6:53AM: We're not getting any younger as we wait for the action to start back up at the oldest major.

6:46AM: R&A says further word will come at 9 a.m. ET (2 p.m. local). Play will have been suspended for 6 1/2 hours at that time, as the horn blew Saturday morning at 2:32 a.m. ET (7:32 a.m. local).

6:44AM: No golf possible for another 3+ hours. (Tweet below references 3 p.m. local time, 10 a.m. ET).

6:41AM: He said it, not us.

6:32AM: Play at the 144th Open Championship has been suspended for four hours and at this point, still no update on when play will resume. For the full story from Golf Channel's own Ryan Lavner, click here.

6:26AM: This blows.

6:11AM: Another non-announcement announcement sent to Darren Clarke's phone:

6:07AM: We were told there would be an announcement at 6 a.m. (11 a.m. local) and no word yet from the R&A. Lee Westwood may be onto something:

5:40AM: Now that would just be cruel.

5:34AM: OK, now for an actual look at the wind at St. Andrews:

5:29AM: Everyone's a comedian. Keep 'em coming, boys.

5:21AM: The sad thing is ... is that this really isn't hyperbolic in the least.

5:20AM: We're almost afraid to find out.

5:17AM: The good news is that players seem in high spirits. And yes, the use of the word 'spirits' was intentional ... if you get our drift.

5:13AM: The next couple of days don't look great, either.

5:05AM: The latest update is that there is no update:

4:03AM: To the Dunvegan! Who's with us?

4:00AM: Official weather statement from the R&A:

3:36AM: Saturday morning in images:

3:34AM: You never want a Monday finish.

3:16AM: Oh to be a fly on that wall...

3:09AM: One of only three players to finish their second round on Saturday morning, Brendon Todd spoke on the severe wind:

3:01AM: A lot of wind with a side of Westwood. Stay tuned for further developments....

2:58AM: Weather update: Latest forecast for Saturday calls for this wind (30-35 mph sustained; gusts up to 40-45 mph) until about 10 a.m. (3 p.m. local). The forecast for Sunday is rain early.

2:58AM: Only three players completed their second rounds on Saturday morning. That was the Brendon Todd, J.B. Holmes, Shinji Tomimura group.

2:49AM: Dedication.

2:42AM: Winds right now are 30-35mph with gusts up to 40-45.

2:40AM: Early forecast is that these winds are supposed to sustain until about noon ET (5 p.m. local time). Stay tuned for updates.

2:37AM: Go back to sleep ... or grab fourth meal. The decision is yours.

2:34AM: The horn was blown at 2:32 a.m. and play has been suspended. Players were given the option to complete the hole they were on. Winds too severe.

2:32AM: Winds may cause another delay. Louis Oosthuizen had about a 2 1/2 footer at the 13th. As he was about to address it, it blew 1 1/2 feet. He marked it a second time, put his ball back down, and it blew away 3 yards.

2:25AM: Elsewhere on the course ... things aren't going the greatest for Tiger Tracker. Oh yeah, nor for Tiger.

2:18AM: That's a bogey for DJ, and he drops back into a share of the lead with Danny Willett at 9 under.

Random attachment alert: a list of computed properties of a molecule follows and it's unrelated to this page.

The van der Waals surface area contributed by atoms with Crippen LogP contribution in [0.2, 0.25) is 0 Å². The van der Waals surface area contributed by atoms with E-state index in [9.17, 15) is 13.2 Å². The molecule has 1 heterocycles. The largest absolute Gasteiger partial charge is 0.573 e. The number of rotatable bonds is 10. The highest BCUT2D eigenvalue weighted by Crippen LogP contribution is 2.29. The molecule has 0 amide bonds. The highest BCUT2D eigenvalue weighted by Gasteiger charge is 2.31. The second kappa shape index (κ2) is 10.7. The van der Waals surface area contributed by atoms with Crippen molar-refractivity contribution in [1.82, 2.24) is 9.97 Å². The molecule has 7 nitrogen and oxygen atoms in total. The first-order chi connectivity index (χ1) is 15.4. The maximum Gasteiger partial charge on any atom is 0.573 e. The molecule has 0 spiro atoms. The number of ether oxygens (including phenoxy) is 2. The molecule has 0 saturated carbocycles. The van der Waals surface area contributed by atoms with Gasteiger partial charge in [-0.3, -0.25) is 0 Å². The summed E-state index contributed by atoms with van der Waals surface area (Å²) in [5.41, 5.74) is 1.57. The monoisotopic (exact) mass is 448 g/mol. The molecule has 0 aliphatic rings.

2:14AM: And let's admit it ... that would be entertaining to see.

2:010AM: There are 42 players who still need to finish their second rounds.

2:08AM: That's a chunked chip for DJ's third shot at the par-5 14th. Not ideal for the solo leader.

2:03AM: Sustained winds of 30-40 mphs this morning. Biting cold temperatures. Players are already having discussions about their balls getting blown around on the greens.

2:00AM: Happy Saturday from St. Andrews! The conclusion of the second round of the 144th Open Championship is now underway.

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Monty grabs lead entering final round in season-opener

By Associated PressJanuary 20, 2018, 4:00 am

KAILUA-KONA, Hawaii – Colin Montgomerie shot a second straight 7-under 65 to take a two-shot lead into the final round of the Mitsubishi Electric Championship, the season opener on the PGA Tour Champions.

The 54-year-old Scot, a six-time winner on the over-50 tour, didn't miss a fairway on Friday and made five birdies on the back nine to reach 14 under at Hualalai.

Montgomerie has made 17 birdies through 36 holes and said he will have to continue cashing in on his opportunities.

''We know that I've got to score something similar to what I've done – 66, 67, something like that, at least,'' Montgomerie said. ''You know the competition out here is so strong that if you do play away from the pins, you'll get run over. It's tough, but hey, it's great.''

Full-field scores from the Mitsubishi Electric Championship

First-round co-leaders Gene Sauers and Jerry Kelly each shot 68 and were 12 under.

''I hit the ball really well. You know, all the putts that dropped yesterday didn't drop today,'' Kelly said. ''I was just short and burning edges. It was good putting again. They just didn't go in.''

David Toms was three shots back after a 66. Woody Austin, Mark Calcavecchia and Doug Garwood each shot 67 and were another shot behind.

Bernhard Langer, defending the first of his seven 2017 titles, was six shots back after a 67.

The limited-field tournament on Hawaii's Big Island includes last season's winners, past champions of the event, major champions and Hall of Famers.

''We've enjoyed ourselves thoroughly here,'' Montgomerie said. ''It's just a dramatic spot, isn't it? If you don't like this, well, I'm sorry, take a good look in the mirror, you know?''

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The missing link: Advice from successful tour pros

By Phil BlackmarJanuary 20, 2018, 1:24 am

Today’s topic is significant in that it underscores the direction golf is headed, a direction that has me a little concerned.

Now, more than ever, it has become the norm for PGA Tour players to put together a team to assist in all aspects of their career. These teams can typically include the player’s swing coach, mental coach, manager, workout specialist, dietician, physical therapist, short-game guru, doctor, accountant, nanny and wife. Though it often concerns me the player may be missing out when others are making decisions for them, that is not the topic.

I want to talk about what most players seem to be inexplicably leaving off their teams.